Delivering The Right Gift

The Arts



I have a theory about Paula Hawkins’ perfectly acceptable but (to me, anyway) not especially interesting novel  ‘The Girl On The Train’ – its title offered an ironclad guarantee of what was inside. There would indeed be a girl (actually a woman) and she’d be on a train. But there’s also a passivity; she’d see something rather than perform an action. It’s a brilliant title that allowed readers to identify and told them exactly what to expect.

This is about crafting something unexpected, and where it ultimately gets you. To explain, I’m going to use an example.

This year, the films ‘White God’ and ‘Beasts of No Nation’ weren’t the only ones overlooked at the Oscars; genre films rarely get a look-in except in the SFX and craft categories. I make no bones about preferring intelligent genre movies to worthy, manipulative award-chasers like ‘Lincoln’ or ‘The Butler’ – and one of the best I’ve seen in a long while is Australian Joel Edgerton’s ‘The Gift’.

Here’s a brief outline;

It starts like the prelude to a horror film, and indeed, continues to make you think that’s exactly what it’ll be for half an hour. Rebecca Hall and Jason Bateman are Robyn and Simon, a perfect couple buying a house in the Hollywood hills and trying for a baby. Then Simon bumps into an old schoolfriend, meek Gordo, clearly a rung down the social ladder. Gordo leaves a gift outside their house, a bottle of good wine, and – you guessed it – gradually insinuates himself into their lives.

The formula is set for a stalker-thriller or perhaps a ‘Harry, He’s Here To Help’-type story. There’s something indefinably creepy about the interloper – he’s played by Australian writer/director Joel Edgerton – and soon he leaves the couple another gift. What do you do if you’re being befriended by someone who isn’t really quite your cup of tea? Invite him for dinner and make it clear that this will be a one-off occasion?

Knowing genre films as I do, I was checking my watch for the screaming and glass-breaking to start. And here’s the kicker; it doesn’t. Edgerton has something far more troubling up his sleeve. You’ve been tricked. And where the story goes from this point has real moral resonance even as it ramps up the thrill-factor.

Of course, if Polanski had made this or if it had been in French, ‘The Gift’ might have got an Oscar nod. Instead it becomes an also-ran – but I couldn’t stop thinking about it for days after.

This is what happens when films and books do something a little bit differently to what readers and audiences expect. ‘The Girl On The Train’ did what it promised. ‘The Gift’ takes a better route. But which pleases the end user more?

This is always my dilemma. If I wanted the really big bucks I’d write something more traditionally formulaic, but it’s not in my nature to do that.

‘White God’ and ‘Beasts of No Nation’ both have unusual subject matter, and will draw intrigued audiences. ‘The Gift’ has a seemingly familiar subject – but it turns out to be not the one people paid to see. The message is clear; Stay on the path and you’ll reap the rewards. Add an original twist and – in today’s deeply conservative times – you won’t get a look-in. ‘The Girl on the Train’ will be a big hit movie. ‘The Gift’ flopped.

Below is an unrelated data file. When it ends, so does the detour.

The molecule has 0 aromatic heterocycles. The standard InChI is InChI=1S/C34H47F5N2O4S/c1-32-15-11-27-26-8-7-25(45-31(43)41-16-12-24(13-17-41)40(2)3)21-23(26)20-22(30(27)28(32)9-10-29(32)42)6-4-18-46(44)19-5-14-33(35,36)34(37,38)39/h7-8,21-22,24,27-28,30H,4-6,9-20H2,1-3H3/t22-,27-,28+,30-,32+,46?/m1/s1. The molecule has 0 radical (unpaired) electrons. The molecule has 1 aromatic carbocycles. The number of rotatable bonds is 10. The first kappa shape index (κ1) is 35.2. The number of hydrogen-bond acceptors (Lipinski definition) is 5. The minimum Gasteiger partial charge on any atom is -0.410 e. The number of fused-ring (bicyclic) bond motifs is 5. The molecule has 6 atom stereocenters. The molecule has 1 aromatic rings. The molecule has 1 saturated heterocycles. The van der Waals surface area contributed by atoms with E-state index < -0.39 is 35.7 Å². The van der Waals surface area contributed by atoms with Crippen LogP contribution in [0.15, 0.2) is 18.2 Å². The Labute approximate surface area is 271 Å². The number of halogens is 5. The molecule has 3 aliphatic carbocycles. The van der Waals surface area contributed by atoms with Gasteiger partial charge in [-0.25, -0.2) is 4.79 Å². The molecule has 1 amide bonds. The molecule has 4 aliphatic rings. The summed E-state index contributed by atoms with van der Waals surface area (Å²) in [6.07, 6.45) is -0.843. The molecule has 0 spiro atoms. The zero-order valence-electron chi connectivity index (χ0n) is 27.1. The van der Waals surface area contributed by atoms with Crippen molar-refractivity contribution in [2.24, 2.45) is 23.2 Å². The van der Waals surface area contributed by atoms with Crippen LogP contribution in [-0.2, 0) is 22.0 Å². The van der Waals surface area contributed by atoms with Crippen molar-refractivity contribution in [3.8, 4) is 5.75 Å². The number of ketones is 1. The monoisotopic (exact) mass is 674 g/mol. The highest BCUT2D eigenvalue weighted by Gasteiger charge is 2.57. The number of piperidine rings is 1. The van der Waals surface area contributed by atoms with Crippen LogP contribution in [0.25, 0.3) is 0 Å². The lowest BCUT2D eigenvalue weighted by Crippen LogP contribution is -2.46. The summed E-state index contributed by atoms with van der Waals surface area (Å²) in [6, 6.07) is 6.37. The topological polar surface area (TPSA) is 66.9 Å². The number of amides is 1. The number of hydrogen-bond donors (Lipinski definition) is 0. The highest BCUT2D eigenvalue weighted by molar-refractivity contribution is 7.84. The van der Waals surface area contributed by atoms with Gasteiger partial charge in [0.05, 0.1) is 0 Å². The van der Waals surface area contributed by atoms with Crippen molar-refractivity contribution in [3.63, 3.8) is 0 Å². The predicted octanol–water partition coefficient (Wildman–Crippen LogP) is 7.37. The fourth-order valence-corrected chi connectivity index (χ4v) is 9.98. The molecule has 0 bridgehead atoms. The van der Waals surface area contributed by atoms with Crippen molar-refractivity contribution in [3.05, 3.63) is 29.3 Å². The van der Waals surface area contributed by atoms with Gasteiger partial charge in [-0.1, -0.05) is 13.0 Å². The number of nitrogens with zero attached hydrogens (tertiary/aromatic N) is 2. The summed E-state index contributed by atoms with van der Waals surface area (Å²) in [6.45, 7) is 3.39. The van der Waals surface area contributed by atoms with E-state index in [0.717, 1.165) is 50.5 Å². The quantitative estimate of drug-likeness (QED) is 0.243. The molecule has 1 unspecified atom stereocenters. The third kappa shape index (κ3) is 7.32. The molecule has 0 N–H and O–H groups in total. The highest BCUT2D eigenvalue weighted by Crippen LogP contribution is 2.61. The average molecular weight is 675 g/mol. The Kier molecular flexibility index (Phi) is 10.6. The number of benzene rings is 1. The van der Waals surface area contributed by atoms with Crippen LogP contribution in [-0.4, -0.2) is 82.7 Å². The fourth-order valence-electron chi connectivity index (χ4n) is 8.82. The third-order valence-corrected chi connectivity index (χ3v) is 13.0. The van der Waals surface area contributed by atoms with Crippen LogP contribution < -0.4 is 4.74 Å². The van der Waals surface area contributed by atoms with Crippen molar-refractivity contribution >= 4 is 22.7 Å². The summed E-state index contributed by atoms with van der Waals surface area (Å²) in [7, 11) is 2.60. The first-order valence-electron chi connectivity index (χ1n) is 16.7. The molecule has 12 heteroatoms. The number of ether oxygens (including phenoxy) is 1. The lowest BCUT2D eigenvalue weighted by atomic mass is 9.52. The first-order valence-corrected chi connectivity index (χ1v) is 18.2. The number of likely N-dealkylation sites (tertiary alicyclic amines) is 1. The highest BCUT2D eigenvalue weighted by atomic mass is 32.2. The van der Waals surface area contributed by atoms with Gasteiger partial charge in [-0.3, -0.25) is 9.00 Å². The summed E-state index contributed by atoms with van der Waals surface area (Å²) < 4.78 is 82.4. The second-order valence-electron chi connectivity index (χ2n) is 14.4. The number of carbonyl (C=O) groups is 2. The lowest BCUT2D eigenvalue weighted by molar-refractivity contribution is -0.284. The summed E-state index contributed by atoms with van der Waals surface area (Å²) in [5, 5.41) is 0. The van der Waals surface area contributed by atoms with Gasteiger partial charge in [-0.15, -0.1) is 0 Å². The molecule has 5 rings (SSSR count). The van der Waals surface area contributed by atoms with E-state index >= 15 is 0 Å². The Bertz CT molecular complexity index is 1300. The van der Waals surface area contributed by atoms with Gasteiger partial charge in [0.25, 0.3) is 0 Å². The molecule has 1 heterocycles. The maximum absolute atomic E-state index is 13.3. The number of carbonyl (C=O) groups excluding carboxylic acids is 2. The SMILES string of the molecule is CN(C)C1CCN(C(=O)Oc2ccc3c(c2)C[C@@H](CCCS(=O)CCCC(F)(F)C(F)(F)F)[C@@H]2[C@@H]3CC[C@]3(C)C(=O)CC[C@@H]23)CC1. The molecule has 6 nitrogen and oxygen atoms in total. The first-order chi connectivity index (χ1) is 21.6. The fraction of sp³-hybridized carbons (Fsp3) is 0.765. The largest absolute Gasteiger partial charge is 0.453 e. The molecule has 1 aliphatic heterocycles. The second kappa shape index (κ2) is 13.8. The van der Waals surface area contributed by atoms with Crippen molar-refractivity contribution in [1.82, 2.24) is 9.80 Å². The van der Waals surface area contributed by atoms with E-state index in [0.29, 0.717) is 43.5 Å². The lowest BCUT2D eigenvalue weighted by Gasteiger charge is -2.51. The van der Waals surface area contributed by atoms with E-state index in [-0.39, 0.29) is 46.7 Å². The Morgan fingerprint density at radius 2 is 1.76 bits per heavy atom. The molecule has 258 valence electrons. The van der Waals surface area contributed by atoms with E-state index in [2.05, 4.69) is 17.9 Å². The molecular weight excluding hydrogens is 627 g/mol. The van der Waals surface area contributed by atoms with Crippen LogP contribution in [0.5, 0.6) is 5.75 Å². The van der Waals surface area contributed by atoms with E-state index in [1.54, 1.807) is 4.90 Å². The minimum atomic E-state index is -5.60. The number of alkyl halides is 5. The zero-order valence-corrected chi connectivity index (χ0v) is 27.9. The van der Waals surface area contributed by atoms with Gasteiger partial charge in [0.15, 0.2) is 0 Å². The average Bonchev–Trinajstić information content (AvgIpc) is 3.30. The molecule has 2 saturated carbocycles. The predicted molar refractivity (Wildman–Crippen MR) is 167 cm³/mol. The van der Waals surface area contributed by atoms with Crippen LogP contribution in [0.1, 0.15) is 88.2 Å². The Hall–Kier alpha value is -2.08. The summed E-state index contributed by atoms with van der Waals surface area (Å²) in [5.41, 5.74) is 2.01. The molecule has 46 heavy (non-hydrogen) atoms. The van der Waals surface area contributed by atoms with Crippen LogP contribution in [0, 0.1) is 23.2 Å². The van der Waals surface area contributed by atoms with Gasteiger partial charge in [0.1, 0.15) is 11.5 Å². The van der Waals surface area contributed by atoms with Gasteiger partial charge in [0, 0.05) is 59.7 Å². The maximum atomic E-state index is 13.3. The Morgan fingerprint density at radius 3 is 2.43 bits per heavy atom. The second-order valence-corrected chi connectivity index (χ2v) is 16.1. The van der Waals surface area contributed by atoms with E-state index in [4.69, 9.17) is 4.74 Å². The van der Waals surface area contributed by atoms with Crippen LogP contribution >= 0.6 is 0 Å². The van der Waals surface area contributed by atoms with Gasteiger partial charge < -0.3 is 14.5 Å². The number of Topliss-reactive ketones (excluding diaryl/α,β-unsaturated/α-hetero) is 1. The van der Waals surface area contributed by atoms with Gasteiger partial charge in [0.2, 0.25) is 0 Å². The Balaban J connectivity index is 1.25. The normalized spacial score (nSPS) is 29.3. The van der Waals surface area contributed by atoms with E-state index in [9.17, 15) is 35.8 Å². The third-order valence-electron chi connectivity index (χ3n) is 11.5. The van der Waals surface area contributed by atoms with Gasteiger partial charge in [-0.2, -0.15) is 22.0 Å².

5 comments on “Delivering The Right Gift”

  1. slabman says:

    Watched it on your recommendation and loved it. Thanks so much!

  2. Laura says:

    Thank you for the recommendation; I’ve got this on my list to watch. I must add: whenever I’ve watched films you say are worth checking out I have not been disappointed yet.

  3. Wayne Mook says:

    The Gift was a small budget film ($5 mill.) and made over $50 mill mainly Aussie film, it’ll be interesting how the Emily Blunt version of The Girl on the Train does later this year? But safe is usually what pays, sad really but it’s always been like that.


  4. admin says:

    I didn’t realise it was so cheap – it didn’t look it. Let’s have more films like this!

  5. snowy says:

    The film that impressed me last year, [though it was released in 2013], was ‘Last Passenger’. It has a simple premise, “What if you were on a train and the driver decided not to stop?” The film is low budget £2.5M, eevrything about it is competent, but not stellar, shades of a made for TV feel at times. But its pacing is superbly tight*, very little fat on it once it gets past the first 10 minutes. [I saw it cold, no trailer, just picked up the disc for £1 and was pleasantly surprised.]

    There are quite a few low budget films out there that appear and then vanish, [I expect members of the BFI have seen most of them].

    ‘Exam’ [2009] is a people confined in a room film, but with a twist. They are complicit in their confinement, The last to leave is the winner. Not sure what the budget was, it doesn’t quite live up to its ambitions, but there are many worse ways to spend 80 minutes.

    And if that doesn’t ‘tickle your pickle’ then perhaps, The Killing Room [2009] or Unknown [2006], (not the 2011, Liam Neeson film which while decent enough is full of Hollywood cliches.)

    *I think I saw it late at night and possibly after a night out. so I might have been a bit tight myself.

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